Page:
Posted near my writing desk is a magnet with a lovely photo of a young girl smiling while pedalling her tricycle.
Flowers are blooming in the background.
The inscription reads, “There’s joy in every journey.”
Although this little girl isn’t me, she easily could be. The sentiment describes what I’ve learned. Life is a journey full of twists and turns. Our journeys include not only the places where we plan to land but also the detours such as cancer.
Even when our paths change, special gifts await us. When we embrace both the sorrows and the joys of life, our journeys turn toward healing. We take detours, make friends with our vulnerability and view scenery that is more breathtaking than any we’ve seen before.
When we travel along the journey to wholeness, we discover that we’re new people. We feel contentment in the beauty of our new places.
The texture of my life has been shaped by cancer, medical challenges and disabilities. With persistent practice, the velvety richness of my life has consented to dance together with its ragged pieces, creating motions of ease and grace.
I was born with hearing loss in both ears. I had several ear surgeries as a child and more as an adult. When I was 12, I had to have lifesaving throat surgery because a tumour had wrapped around my left carotid artery. As a result, I had damaged vocal chords, a soft voice and weak facial muscles.
Twelve years later, I had another kind of tumour, one that could have metastasised. Part of my stomach was removed. Later that year, I had chest surgery for the same type of tumour I’d had when I was 12. Then, in 1999, came another complicated surgery, due to metastasised tumours in my stomach and liver. The rest of my stomach was removed, and a gastrointestinal loop was formed to serve as one. Liver tumours were excised. My left adrenal gland was removed because a benign tumour filled it. Seven years later, another small metastasis in my liver was treated. I continue to be monitored.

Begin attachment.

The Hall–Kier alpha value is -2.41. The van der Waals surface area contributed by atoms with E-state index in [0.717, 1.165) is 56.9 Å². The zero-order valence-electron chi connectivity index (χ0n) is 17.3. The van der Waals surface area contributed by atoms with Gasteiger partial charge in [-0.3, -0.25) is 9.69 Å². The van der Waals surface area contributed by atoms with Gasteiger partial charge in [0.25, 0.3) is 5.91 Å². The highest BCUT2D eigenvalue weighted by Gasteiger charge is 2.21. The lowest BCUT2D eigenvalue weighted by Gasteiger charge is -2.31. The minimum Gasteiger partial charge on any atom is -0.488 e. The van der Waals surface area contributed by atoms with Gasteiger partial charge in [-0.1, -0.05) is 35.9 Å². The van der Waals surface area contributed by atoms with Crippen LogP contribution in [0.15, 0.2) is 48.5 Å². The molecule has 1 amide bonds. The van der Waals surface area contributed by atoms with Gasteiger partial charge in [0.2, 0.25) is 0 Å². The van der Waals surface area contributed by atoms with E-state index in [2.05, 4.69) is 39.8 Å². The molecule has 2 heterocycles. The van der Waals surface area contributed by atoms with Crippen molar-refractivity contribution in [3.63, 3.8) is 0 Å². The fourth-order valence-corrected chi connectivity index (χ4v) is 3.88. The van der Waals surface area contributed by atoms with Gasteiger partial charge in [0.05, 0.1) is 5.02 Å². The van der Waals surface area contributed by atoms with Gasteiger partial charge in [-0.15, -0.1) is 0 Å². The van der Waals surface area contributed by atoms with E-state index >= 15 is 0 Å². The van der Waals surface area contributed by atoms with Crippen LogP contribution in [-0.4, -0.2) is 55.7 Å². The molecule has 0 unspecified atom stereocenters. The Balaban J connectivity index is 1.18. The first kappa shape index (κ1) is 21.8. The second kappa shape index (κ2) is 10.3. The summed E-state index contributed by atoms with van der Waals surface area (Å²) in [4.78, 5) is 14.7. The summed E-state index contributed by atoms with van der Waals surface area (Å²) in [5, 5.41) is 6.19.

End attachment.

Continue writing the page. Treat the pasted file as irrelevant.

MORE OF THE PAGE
All of my immediate family has had cancer. My dad died from cancer of the pancreas. My mother’s widespread cancer metastasised before it was discovered, but she lived nearly a year beyond what the doctors predicted. My sister and mother-in-law survived breast cancer.
My husband had mantle cell non- Hodgkin’s lymphoma, extensive chemotherapy and a stem-cell transplant.
I worked for 32 years as a school social worker. I was privileged to share the journeys of many families who had children with a variety of medical and educational needs. Their stories have inspired me and taught me valuable lessons about how families and children adapt to turns in the road.
Through all the twists that I’ve experienced and witnessed, I’ve found that the human spirit is amazingly flexible and irrepressible, and it climbs its way out of the deepest holes.
These setbacks and traumas of life strengthen us in ways we could not imagine before.
Without them, we would not uncover our full potential and the depth of our resilient spirit. We would not discover the power in us to triumph and find our way, even when there is no map or a trail to follow.